I exploded. "Don't you realize your fear is based on an overdose of CNN?" I cried. "Don't you realize that, every month, more people die in car accidents than did in the 9/11 attacks? Don't you realize more people die every month from cigarettes than from all the terrorist attacks all over the world in the last three years? Including," I added bitterly, "any number of people who don't even smoke?"
He stared at me as if I were insane, and I stared at him the same way. We both shook our heads and got into our respective vehicles. I started my engine and he, of course, put up his satellite dish so he could stay misinformed.
I could only thank my lucky stars that my fears, at least, were well-founded. How much better to be terrified of a real danger, than a media-magnified one!
Friday, July 25, 2003
The doctor's office called this morning. It wasn't the doctor, but one of his nurses or receptionists. I didn't mind; her English was better.
"I am calling about your MRI yesterday," she said.
I sat down and took a breath. "Yes?" I replied, questioningly.
I was glad the MRI had come out well, but—"How bad is it?"
"It's not bad," she replied. "It's clear. There's nothing there."
"There's nothing in my lungs?" My God, had the cancer progressed to the point where I had no tissue left at all?
"Nothing that shouldn't be," she corrected herself. "You're fine. There's no problem. You're fine."
I paused. "There's nothing wrong with my lung?"
"Nothing at all."
"Then why did you guys send me for an MRI?" That I would have to pay for, I added mentally.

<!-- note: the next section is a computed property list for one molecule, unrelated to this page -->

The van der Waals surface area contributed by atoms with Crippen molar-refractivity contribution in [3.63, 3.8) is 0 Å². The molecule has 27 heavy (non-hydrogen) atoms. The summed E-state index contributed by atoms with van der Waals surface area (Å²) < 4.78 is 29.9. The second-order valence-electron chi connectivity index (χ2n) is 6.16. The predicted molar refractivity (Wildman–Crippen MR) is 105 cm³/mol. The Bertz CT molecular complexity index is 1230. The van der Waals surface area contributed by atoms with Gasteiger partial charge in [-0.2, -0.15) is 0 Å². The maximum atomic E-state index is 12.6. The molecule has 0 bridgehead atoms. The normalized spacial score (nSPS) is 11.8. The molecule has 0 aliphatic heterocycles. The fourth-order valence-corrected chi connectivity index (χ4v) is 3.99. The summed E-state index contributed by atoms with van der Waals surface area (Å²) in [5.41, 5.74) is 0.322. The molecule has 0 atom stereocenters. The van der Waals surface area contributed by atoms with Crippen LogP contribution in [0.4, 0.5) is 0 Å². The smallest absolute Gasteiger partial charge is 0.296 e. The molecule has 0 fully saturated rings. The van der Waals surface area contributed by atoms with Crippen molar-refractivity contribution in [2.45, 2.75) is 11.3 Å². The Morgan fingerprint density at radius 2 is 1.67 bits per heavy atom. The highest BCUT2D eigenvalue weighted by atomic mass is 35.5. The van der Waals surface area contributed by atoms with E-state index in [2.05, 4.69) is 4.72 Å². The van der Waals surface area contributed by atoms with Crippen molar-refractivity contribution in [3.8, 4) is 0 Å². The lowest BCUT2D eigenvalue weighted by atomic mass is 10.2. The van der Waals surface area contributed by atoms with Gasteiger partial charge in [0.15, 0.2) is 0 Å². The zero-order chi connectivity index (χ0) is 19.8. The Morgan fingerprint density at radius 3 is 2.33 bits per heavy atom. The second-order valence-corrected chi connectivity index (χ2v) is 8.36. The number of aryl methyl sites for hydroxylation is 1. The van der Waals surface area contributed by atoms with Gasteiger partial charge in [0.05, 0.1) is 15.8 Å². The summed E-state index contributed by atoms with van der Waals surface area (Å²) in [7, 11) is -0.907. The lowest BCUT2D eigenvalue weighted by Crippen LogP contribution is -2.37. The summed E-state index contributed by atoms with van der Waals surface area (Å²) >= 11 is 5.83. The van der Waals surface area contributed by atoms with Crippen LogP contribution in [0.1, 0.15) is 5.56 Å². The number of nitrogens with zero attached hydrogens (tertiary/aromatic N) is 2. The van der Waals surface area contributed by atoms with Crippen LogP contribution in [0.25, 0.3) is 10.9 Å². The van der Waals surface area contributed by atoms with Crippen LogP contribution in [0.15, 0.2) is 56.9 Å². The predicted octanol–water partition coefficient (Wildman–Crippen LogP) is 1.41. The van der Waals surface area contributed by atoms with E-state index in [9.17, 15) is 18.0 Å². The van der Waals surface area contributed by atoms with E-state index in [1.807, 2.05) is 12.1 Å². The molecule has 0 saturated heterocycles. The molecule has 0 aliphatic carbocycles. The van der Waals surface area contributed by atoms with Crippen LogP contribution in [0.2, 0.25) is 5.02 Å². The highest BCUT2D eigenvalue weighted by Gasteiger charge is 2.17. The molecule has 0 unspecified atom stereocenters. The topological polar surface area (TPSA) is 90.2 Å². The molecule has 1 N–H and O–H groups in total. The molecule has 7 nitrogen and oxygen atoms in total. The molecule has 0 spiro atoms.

"We had to be sure," she said. "The X-ray you had earlier wasn't clear, it looked like there might be a spot. The MRI presents a clearer picture, so that's the next step."
"What did you do before MRIs were invented?"
"Well, in those days, we probably wouldn't have done a thing. After all, these little X-ray spots usually turn out to be nothing. But, nowadays, if it turned out to be something and we hadn't used every test at our disposal to be sure, you could have sued the doctor for malpractice. This way, we know nothing is wrong with you. Aren't you glad?"
I admitted I was, and we hung up a few minutes later.
So, I had agonized over nothing. Just like the truck driver yesterday, I had girded myself for an attack that would never come. I had laughed at his ability to be fooled by the TV, when I had done the same. For, where do I have any knowledge of lung cancer but from TV news and scraps of doctor and hospital shows that might be broadcast when I'm in the same room as a TV set?
Of course, it might have been nice if the doctor's office had told me there was a "spot" in my X-ray that was "probably nothing". But would it have changed anything? I was the one who had filled myself with fear and then wallowed in it, not the doctor. And not TV; TV just provided the raw material. I had the choice of how to use it.
Still, I thought, wasn't it great in the old days when "love made the world go 'round"? Instead of fear doing it?
Well, I wouldn't be part of the problem. I would be part of the solution. Fear-free me.
Except for the remaining, nagging dread that, in this paroxysm of clichés, I was about to consider that today was the first day of the rest of my…
Well, you know.